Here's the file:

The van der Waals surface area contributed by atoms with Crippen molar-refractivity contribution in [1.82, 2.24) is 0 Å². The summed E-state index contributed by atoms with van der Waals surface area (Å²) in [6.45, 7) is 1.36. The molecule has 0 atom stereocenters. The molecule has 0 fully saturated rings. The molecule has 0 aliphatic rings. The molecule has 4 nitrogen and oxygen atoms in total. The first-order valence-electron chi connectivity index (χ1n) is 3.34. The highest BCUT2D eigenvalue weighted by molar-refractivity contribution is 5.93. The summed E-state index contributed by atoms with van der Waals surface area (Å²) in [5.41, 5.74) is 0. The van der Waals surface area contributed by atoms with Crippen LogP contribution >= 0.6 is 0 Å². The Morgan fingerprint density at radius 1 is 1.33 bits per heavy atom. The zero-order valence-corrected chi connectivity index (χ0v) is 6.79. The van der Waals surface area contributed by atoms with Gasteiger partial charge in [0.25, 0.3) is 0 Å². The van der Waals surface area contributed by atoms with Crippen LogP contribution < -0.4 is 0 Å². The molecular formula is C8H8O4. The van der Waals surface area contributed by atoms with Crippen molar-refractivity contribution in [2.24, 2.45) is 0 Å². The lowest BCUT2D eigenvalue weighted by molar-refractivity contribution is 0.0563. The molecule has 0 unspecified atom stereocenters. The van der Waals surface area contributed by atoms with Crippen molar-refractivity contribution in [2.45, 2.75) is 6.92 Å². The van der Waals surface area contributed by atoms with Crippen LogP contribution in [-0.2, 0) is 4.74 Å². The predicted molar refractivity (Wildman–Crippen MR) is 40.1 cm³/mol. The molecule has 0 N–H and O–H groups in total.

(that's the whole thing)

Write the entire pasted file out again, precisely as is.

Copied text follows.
The van der Waals surface area contributed by atoms with Crippen molar-refractivity contribution in [1.82, 2.24) is 0 Å². The summed E-state index contributed by atoms with van der Waals surface area (Å²) in [6.45, 7) is 1.36. The molecule has 0 atom stereocenters. The molecule has 0 fully saturated rings. The molecule has 0 aliphatic rings. The molecule has 4 nitrogen and oxygen atoms in total. The first-order valence-electron chi connectivity index (χ1n) is 3.34. The highest BCUT2D eigenvalue weighted by molar-refractivity contribution is 5.93. The summed E-state index contributed by atoms with van der Waals surface area (Å²) in [5.41, 5.74) is 0. The van der Waals surface area contributed by atoms with Crippen LogP contribution >= 0.6 is 0 Å². The Morgan fingerprint density at radius 1 is 1.33 bits per heavy atom. The zero-order valence-corrected chi connectivity index (χ0v) is 6.79. The van der Waals surface area contributed by atoms with Gasteiger partial charge in [0.25, 0.3) is 0 Å². The van der Waals surface area contributed by atoms with Crippen LogP contribution < -0.4 is 0 Å². The molecular formula is C8H8O4. The van der Waals surface area contributed by atoms with Crippen molar-refractivity contribution in [2.24, 2.45) is 0 Å². The lowest BCUT2D eigenvalue weighted by molar-refractivity contribution is 0.0563. The molecule has 0 unspecified atom stereocenters. The van der Waals surface area contributed by atoms with Crippen molar-refractivity contribution in [2.45, 2.75) is 6.92 Å². The van der Waals surface area contributed by atoms with Crippen LogP contribution in [-0.2, 0) is 4.74 Å². The predicted molar refractivity (Wildman–Crippen MR) is 40.1 cm³/mol. The molecule has 0 N–H and O–H groups in total.